Limiting the damage

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By Legal Futures

4 June 2010


Police: co-operation dilemma

Q. I acted for a client in connection with an interview under caution at the police station. Whilst taking instructions before the interview, the client lost his temper and caused damage to the furniture. The police have now asked me to provide a statement with regard to the matter. What is my position?

A. You are not required to provide a statement. However, whilst you owe a duty of confidentiality to the client, this does not extend to this incident, which is not part of the retainer. You could therefore provide a statement if you wished to do so, provided you do not disclose any information which is confidential to the retainer.  

The SRA encourages the profession to cooperate with the police insofar as they can, but you will need to consider the likely impact on the solicitor-client relationship if you are still acting for the client.



One Response to “Limiting the damage”

  1. I have blogged on this here: I argue you seem to me to be saying Rule 1.01 does not take precendence over Rule 1.04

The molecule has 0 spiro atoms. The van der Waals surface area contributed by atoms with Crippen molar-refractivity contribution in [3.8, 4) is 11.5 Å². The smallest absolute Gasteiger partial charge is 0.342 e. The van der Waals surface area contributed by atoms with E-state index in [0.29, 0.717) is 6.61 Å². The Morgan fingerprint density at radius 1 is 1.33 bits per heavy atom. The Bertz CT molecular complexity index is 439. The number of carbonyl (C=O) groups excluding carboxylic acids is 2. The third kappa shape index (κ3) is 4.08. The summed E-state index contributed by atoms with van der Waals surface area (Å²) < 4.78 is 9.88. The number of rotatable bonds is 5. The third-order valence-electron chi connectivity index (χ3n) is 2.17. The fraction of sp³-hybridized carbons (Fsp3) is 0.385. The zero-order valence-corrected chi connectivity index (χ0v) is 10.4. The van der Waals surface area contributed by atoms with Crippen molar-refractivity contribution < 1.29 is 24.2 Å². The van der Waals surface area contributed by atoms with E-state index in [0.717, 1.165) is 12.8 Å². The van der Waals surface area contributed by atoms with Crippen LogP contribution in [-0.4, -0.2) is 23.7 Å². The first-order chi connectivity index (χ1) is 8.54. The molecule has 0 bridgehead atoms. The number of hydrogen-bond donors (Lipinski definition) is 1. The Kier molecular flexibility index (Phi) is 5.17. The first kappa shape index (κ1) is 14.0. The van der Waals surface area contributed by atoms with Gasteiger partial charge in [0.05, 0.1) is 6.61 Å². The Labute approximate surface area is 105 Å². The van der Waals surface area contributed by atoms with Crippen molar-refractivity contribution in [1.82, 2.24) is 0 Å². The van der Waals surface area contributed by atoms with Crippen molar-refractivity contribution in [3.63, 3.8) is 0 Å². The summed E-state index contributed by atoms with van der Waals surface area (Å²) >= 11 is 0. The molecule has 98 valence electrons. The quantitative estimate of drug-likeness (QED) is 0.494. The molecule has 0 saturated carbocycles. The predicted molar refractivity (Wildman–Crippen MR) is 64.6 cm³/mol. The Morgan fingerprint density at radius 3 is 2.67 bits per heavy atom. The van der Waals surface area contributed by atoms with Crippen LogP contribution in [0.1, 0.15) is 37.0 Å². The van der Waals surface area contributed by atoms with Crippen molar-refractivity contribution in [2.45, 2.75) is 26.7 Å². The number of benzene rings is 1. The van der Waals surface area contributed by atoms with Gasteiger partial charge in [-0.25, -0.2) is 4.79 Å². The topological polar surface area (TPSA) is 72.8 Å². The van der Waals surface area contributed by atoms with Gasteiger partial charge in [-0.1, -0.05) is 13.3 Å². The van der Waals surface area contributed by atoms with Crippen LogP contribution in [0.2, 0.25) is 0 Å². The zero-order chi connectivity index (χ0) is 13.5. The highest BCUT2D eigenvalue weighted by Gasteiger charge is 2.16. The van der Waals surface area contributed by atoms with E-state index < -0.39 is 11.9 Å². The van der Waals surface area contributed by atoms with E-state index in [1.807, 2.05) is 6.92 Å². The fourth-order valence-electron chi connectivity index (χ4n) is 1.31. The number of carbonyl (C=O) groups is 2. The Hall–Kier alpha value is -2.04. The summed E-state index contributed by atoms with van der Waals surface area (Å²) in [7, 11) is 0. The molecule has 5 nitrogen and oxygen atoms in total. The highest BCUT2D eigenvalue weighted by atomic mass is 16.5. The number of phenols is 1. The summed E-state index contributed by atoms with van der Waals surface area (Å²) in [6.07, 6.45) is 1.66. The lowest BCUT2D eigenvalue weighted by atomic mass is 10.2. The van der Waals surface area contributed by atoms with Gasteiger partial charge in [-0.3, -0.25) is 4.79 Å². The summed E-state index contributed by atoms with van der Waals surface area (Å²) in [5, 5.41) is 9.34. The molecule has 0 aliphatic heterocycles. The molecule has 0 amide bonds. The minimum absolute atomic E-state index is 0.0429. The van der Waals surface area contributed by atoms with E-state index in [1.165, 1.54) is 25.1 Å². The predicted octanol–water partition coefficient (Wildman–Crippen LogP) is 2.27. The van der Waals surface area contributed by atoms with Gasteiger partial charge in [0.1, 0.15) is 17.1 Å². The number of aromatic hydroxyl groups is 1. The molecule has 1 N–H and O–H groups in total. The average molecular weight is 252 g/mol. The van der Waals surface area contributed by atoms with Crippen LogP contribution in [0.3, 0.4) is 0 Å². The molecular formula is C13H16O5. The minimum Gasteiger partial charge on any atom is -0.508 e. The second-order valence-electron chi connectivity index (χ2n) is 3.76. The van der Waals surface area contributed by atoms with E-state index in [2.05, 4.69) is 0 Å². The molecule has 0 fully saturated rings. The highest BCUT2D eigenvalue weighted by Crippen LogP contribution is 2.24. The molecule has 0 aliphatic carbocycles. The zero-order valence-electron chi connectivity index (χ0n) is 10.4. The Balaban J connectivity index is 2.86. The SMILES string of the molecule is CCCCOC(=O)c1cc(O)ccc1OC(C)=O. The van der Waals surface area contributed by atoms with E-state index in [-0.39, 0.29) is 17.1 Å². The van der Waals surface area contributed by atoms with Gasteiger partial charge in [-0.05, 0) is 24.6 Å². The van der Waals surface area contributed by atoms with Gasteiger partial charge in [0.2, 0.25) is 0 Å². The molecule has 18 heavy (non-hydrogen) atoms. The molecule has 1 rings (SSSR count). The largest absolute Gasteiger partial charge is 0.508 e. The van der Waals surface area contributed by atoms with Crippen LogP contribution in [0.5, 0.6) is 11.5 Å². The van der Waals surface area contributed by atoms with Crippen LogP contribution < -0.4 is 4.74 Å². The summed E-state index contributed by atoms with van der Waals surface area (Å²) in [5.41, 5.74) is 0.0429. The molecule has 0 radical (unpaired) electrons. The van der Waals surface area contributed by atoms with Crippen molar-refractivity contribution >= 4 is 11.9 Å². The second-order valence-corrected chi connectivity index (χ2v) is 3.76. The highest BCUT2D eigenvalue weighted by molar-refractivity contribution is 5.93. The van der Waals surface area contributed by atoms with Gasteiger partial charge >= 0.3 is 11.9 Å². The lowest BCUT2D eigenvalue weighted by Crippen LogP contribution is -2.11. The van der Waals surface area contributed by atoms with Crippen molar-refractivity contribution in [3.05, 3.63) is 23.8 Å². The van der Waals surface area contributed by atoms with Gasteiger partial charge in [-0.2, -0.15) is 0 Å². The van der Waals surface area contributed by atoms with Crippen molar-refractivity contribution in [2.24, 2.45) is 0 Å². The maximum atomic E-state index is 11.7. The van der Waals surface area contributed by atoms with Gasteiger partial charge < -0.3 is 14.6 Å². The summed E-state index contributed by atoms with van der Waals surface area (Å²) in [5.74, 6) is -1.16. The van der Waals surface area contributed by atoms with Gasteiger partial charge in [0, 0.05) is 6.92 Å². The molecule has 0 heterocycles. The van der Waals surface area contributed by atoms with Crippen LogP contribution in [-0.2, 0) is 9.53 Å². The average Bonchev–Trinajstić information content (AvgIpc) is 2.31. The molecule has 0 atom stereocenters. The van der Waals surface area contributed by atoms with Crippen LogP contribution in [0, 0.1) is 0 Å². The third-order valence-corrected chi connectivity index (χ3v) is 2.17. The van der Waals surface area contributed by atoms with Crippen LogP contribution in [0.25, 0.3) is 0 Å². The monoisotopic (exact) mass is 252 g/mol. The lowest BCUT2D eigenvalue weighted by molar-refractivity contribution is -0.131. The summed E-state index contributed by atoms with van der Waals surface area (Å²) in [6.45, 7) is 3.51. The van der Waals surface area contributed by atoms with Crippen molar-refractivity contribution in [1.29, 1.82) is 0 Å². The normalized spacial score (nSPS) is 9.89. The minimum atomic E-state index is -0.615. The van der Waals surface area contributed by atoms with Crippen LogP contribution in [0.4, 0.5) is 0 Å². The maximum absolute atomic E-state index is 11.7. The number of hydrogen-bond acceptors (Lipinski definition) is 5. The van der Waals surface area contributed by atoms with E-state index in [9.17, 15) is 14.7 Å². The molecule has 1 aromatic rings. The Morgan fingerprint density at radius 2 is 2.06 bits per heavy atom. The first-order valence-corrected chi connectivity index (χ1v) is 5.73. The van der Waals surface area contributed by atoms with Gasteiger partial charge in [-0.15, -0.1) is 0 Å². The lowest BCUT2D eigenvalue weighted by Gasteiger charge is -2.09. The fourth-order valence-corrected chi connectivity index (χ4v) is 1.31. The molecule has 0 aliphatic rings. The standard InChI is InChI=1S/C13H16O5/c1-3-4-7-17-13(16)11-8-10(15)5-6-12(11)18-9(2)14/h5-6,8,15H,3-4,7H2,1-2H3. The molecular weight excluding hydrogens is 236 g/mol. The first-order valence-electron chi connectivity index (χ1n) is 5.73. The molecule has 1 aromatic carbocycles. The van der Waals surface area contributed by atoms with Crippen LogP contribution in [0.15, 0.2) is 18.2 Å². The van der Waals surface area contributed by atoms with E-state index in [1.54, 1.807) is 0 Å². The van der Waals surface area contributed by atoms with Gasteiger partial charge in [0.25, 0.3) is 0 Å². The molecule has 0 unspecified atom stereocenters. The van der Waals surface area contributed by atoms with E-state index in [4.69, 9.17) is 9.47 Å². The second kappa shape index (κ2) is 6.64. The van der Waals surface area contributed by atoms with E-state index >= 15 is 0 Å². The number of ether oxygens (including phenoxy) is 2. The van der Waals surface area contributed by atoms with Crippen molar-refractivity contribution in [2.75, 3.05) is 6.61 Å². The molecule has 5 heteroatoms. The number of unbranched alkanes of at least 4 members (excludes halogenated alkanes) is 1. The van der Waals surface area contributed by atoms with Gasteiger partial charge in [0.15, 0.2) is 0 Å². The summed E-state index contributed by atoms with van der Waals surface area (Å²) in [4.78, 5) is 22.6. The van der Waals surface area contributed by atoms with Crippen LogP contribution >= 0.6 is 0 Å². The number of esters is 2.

http://lawyerwatch.wordpress.com/2010/06/07/public-interest-vs-client-interest/

  2. Richard Moorhead on June 7th, 2010 at 10:06 am

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Be careful you do not leave anything behind: will we see the end of chambers?

Charles Feeny

Experience of practice by digital support suggests that working practices will become much more informal and spontaneous, not requiring support by specific entities or even contractual arrangements. This is likely to be particularly true of the Bar, which is or should be a profession focusing on individuals. The future of the Bar is more likely to resemble a library as seen in Scotland and Ireland – albeit an electronic library – rather than the traditional chambers structure.

January 18th, 2017